Information for patients
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What is Manual Vacuum Aspiration (MVA)?
MVA is a suction procedure that is used to remove the pregnancy tissue from the womb while you are awake. This information leaflet explains what to expect when you come to hospital for your procedure.
What happens before the procedure?
Please note that you must not eat for 4 hours before your appointment time but can drink plain water up to 2 hours before your appointment time.
- You will be admitted to hospital on the day of your procedure. You will meet the doctor performing your operation and they will answer any questions you may have.
- 1 – 2 hours before the operation, you will be given some prostaglandin tablets which you put into your vagina. A nurse can do this for you if you prefer. The tablets are used to soften the neck of the womb.
- Before the procedure you will be given some painkillers.
- Immediately before the procedure you will be asked to empty your bladder.
- The nurse caring for you will take you into an examination room.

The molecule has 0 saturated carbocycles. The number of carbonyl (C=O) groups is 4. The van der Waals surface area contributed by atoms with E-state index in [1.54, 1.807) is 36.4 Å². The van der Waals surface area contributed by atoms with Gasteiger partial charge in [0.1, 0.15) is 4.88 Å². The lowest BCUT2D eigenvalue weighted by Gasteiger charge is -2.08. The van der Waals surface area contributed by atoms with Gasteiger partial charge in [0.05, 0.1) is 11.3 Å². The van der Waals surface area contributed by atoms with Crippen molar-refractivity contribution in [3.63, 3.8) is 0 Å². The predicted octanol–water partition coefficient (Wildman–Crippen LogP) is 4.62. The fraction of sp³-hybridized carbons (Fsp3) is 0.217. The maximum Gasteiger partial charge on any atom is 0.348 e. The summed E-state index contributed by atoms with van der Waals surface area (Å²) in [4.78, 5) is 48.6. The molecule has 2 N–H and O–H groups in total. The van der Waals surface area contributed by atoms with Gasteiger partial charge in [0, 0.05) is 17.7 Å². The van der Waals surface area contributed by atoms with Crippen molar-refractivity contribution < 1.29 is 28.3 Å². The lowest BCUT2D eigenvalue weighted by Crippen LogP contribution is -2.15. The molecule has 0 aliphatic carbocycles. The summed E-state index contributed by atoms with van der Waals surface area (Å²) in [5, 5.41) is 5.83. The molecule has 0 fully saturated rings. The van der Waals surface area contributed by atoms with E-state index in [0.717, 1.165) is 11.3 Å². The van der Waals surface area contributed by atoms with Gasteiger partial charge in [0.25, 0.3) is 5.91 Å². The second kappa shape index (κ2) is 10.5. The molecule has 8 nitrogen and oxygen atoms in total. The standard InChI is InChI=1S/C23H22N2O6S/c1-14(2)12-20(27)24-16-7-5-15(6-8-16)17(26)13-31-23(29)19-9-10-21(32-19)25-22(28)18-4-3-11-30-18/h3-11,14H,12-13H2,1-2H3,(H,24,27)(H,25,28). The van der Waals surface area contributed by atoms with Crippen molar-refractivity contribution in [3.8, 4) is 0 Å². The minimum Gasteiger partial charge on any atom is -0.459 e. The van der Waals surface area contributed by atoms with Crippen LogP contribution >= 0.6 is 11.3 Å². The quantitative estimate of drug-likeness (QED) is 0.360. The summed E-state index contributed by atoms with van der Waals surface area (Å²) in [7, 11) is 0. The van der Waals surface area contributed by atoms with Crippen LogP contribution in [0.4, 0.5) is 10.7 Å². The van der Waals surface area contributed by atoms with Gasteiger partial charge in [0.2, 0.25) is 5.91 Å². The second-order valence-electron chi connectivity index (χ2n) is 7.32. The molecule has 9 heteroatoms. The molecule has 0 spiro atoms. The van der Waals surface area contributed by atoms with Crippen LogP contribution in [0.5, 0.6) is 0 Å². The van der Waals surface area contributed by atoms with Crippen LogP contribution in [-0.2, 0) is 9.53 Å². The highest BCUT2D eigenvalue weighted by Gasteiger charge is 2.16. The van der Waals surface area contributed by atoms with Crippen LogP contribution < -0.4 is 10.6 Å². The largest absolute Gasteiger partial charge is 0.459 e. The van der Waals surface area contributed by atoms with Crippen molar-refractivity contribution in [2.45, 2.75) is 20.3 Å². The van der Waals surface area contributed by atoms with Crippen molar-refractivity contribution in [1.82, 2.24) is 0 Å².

- You will be taken into the procedure room by the nurse who will stay with you to reassure and support you.
What happens during the procedure?
- In the examination room, you will be asked to sit on an examination bed (similar to a dentist chair) which will be reclined for your procedure. You will be awake for the procedure.
- The doctor will gently insert a small speculum (an instrument used to examine the womb) into your vagina to see the neck of the womb (as if you were having a smear test).
- Your cervix is numbed with local anaesthetic, and an injection of local anaesthetic will then be given into your cervix. This rarely causes pain but if it does, tell the nurse.
- Following the injection, the neck of your womb is dilated (stretched). This sometimes causes a little discomfort.
- Entonox (gas and air) is available for you to use during the procedure if you need it.
- Using a small tube which is passed into your womb, the pregnancy tissue is removed by gentle suction. This part of the procedure takes around 10-15 minutes. Although the whole procedure from start to finish may take up to 30 minutes.
If at any time you feel that you are unable to continue with the procedure let the Nurse/Doctor know.
How will I feel after the procedure?
- You may have light bleeding and period-like cramps which will wear off gradually. Pain relief is available if you need it.
- You will be able to rest in the unit to make sure you are well. Within 1 – 2 hours of finishing the procedure, you may feel ready to go home.